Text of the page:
With different types of chainsaws available, U.S. Saws is here to help you find the perfect match for your next project. From tough concrete cutting to intensified pipe cutting, we have the chainsaws ready for your specific job to get done quickly and efficiently.

How to use a Concrete Chainsaw

Safety First:

Using a chainsaw is a dangerous aspect of the construction business. Because of this, safety should always be the first step when using a concrete chainsaw. Make sure you are well equipped with the proper clothing, hard hat, eye protection, and gloves. Once this is executed, checking the area before the cut is the next step.

Check the area and be sure that no electrical wires, plumbing, air ducts, or other dangerous obstructions are in the way of the cut you are about to make. The chain on the saw should be inspected to ensure the tension is correct and not too high as well. This is important to ensure the chain will work the way you need it to when performing your cut.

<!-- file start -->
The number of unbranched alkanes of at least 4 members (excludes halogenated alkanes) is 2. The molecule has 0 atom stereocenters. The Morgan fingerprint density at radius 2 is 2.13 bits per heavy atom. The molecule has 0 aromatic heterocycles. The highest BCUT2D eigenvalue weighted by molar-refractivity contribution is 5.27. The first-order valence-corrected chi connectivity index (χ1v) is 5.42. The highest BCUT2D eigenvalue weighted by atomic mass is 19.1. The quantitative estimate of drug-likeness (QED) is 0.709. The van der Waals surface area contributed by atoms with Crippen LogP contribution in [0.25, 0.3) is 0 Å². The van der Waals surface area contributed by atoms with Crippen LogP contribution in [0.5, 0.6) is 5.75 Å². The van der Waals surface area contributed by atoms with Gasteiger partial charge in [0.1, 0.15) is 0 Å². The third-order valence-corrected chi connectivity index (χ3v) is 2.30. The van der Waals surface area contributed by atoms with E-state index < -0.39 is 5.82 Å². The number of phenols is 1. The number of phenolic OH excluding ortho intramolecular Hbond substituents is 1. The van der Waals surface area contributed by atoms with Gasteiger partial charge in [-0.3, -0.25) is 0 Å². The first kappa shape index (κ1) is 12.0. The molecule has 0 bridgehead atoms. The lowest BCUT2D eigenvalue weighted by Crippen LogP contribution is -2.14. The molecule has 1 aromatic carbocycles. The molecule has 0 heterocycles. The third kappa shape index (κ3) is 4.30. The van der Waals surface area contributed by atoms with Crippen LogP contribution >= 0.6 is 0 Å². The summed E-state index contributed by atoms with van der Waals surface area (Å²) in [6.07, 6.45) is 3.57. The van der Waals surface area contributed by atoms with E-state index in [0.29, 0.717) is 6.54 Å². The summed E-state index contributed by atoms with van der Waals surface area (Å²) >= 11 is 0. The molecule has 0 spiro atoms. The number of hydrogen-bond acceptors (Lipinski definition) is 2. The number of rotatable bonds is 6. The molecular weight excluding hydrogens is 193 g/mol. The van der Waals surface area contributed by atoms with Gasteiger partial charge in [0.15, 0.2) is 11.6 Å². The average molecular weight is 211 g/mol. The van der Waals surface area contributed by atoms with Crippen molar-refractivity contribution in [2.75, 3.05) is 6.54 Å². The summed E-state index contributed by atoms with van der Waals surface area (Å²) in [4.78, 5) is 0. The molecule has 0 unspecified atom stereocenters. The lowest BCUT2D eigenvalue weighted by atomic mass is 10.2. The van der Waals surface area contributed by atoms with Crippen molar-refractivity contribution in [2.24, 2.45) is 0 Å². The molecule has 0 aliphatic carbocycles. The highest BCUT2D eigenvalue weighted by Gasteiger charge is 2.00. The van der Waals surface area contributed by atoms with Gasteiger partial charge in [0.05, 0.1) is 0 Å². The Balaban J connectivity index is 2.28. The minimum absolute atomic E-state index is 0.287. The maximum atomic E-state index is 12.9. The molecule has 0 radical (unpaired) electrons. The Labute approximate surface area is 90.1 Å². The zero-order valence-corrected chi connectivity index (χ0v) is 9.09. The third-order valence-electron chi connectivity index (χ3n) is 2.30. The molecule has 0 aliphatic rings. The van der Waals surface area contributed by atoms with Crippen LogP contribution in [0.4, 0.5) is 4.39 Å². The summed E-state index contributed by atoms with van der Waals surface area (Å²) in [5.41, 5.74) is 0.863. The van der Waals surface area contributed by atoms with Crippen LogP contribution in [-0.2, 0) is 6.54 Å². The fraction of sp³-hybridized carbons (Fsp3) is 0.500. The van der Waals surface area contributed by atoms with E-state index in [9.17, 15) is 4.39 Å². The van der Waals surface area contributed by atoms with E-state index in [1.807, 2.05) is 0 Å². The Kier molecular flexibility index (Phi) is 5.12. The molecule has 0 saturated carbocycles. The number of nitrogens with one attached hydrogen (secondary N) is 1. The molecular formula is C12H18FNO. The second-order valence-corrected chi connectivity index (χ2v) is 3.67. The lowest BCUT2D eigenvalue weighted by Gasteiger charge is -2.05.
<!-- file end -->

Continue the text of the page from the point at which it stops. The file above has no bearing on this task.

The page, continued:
Plan Your Cut:

Planning your cut before the initial cut is an essential part of using these chainsaws. You can use a marker to help with a visual guide during this process. One thing that is important to remember is to always cut the bottom of the area first, cut the top of the area afterward, then finish with the sides.

The recommended technique that is the easiest and safest is called “plunge cutting”. Having a straight cut is a top priority and this process ensures this happens.

The Execution:

When it is finally time to cut your surface, start by slowly putting the nose of the guide bar straight into the surface. It is important that the trigger is continuously held on full throttle throughout the whole cut. The nose of the bar should be lined up with the visual guide you created while you slowly plunge.

During this process, a good amount of force should be applied. But if you push too much force, the saw will stall and the chain will untimely not have enough speed to continue with the cut. Having not enough force will cause the diamonds of the chain to glaze over the concrete. It is essential to find the right amount of force and maintain a constant RPM throughout the cut when using these chainsaws.